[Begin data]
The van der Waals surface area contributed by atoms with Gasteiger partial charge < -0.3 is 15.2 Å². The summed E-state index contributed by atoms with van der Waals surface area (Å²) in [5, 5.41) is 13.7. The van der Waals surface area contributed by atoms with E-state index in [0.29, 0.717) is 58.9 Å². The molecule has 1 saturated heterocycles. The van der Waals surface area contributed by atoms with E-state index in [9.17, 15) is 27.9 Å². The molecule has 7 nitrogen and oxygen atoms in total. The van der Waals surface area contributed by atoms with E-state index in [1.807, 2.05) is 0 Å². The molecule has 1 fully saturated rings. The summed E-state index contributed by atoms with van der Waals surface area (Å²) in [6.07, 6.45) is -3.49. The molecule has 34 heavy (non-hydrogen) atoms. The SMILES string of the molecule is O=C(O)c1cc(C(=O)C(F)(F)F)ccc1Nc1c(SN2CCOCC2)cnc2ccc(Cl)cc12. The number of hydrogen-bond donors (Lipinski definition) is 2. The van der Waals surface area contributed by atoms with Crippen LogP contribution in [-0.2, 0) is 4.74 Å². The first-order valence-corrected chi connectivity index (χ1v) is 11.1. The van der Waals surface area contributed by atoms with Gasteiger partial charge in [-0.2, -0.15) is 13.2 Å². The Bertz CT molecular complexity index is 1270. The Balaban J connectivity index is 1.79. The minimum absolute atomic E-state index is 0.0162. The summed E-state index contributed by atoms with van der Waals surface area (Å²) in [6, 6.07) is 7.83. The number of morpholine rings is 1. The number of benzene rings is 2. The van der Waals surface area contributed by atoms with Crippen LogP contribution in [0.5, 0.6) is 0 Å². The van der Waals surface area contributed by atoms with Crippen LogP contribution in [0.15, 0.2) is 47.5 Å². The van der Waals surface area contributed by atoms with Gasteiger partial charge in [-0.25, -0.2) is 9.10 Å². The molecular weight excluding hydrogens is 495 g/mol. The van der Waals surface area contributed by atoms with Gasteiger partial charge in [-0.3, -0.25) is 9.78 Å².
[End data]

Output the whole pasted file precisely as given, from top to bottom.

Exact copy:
The van der Waals surface area contributed by atoms with Gasteiger partial charge < -0.3 is 15.2 Å². The summed E-state index contributed by atoms with van der Waals surface area (Å²) in [5, 5.41) is 13.7. The van der Waals surface area contributed by atoms with E-state index in [0.29, 0.717) is 58.9 Å². The molecule has 1 saturated heterocycles. The van der Waals surface area contributed by atoms with E-state index in [9.17, 15) is 27.9 Å². The molecule has 7 nitrogen and oxygen atoms in total. The van der Waals surface area contributed by atoms with E-state index in [1.807, 2.05) is 0 Å². The molecule has 1 fully saturated rings. The summed E-state index contributed by atoms with van der Waals surface area (Å²) in [6.07, 6.45) is -3.49. The molecule has 34 heavy (non-hydrogen) atoms. The SMILES string of the molecule is O=C(O)c1cc(C(=O)C(F)(F)F)ccc1Nc1c(SN2CCOCC2)cnc2ccc(Cl)cc12. The number of hydrogen-bond donors (Lipinski definition) is 2. The van der Waals surface area contributed by atoms with Crippen LogP contribution in [-0.2, 0) is 4.74 Å². The first-order valence-corrected chi connectivity index (χ1v) is 11.1. The van der Waals surface area contributed by atoms with Gasteiger partial charge in [-0.2, -0.15) is 13.2 Å². The Bertz CT molecular complexity index is 1270. The Balaban J connectivity index is 1.79. The minimum absolute atomic E-state index is 0.0162. The summed E-state index contributed by atoms with van der Waals surface area (Å²) in [6, 6.07) is 7.83. The number of morpholine rings is 1. The number of benzene rings is 2. The van der Waals surface area contributed by atoms with Crippen LogP contribution in [0.5, 0.6) is 0 Å². The van der Waals surface area contributed by atoms with Crippen LogP contribution in [0.15, 0.2) is 47.5 Å². The van der Waals surface area contributed by atoms with Gasteiger partial charge in [-0.25, -0.2) is 9.10 Å². The molecular weight excluding hydrogens is 495 g/mol. The van der Waals surface area contributed by atoms with Gasteiger partial charge in [-0.3, -0.25) is 9.78 Å².